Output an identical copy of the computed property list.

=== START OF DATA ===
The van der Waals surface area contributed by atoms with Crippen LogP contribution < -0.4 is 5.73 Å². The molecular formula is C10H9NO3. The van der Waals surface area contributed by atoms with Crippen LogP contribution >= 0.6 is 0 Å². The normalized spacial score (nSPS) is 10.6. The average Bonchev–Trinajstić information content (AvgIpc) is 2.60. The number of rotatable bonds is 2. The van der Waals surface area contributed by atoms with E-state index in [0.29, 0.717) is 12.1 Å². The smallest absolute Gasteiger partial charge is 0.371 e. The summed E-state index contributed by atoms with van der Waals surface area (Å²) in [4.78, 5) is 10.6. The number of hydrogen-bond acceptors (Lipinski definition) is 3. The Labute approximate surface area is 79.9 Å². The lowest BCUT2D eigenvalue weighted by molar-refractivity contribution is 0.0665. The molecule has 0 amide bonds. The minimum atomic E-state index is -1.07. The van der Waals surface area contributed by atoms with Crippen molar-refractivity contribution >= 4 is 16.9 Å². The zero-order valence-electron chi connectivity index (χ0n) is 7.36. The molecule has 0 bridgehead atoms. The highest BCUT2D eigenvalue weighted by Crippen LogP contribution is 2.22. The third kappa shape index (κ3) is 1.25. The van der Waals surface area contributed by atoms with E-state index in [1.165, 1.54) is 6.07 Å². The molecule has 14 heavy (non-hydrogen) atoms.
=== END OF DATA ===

The van der Waals surface area contributed by atoms with Crippen LogP contribution < -0.4 is 5.73 Å². The molecular formula is C10H9NO3. The van der Waals surface area contributed by atoms with Crippen LogP contribution >= 0.6 is 0 Å². The normalized spacial score (nSPS) is 10.6. The average Bonchev–Trinajstić information content (AvgIpc) is 2.60. The number of rotatable bonds is 2. The van der Waals surface area contributed by atoms with E-state index in [0.29, 0.717) is 12.1 Å². The smallest absolute Gasteiger partial charge is 0.371 e. The summed E-state index contributed by atoms with van der Waals surface area (Å²) in [4.78, 5) is 10.6. The number of hydrogen-bond acceptors (Lipinski definition) is 3. The Labute approximate surface area is 79.9 Å². The lowest BCUT2D eigenvalue weighted by molar-refractivity contribution is 0.0665. The molecule has 0 amide bonds. The minimum atomic E-state index is -1.07. The van der Waals surface area contributed by atoms with Crippen molar-refractivity contribution >= 4 is 16.9 Å². The zero-order valence-electron chi connectivity index (χ0n) is 7.36. The molecule has 0 bridgehead atoms. The highest BCUT2D eigenvalue weighted by Crippen LogP contribution is 2.22. The third kappa shape index (κ3) is 1.25. The van der Waals surface area contributed by atoms with E-state index in [1.165, 1.54) is 6.07 Å². The molecule has 14 heavy (non-hydrogen) atoms.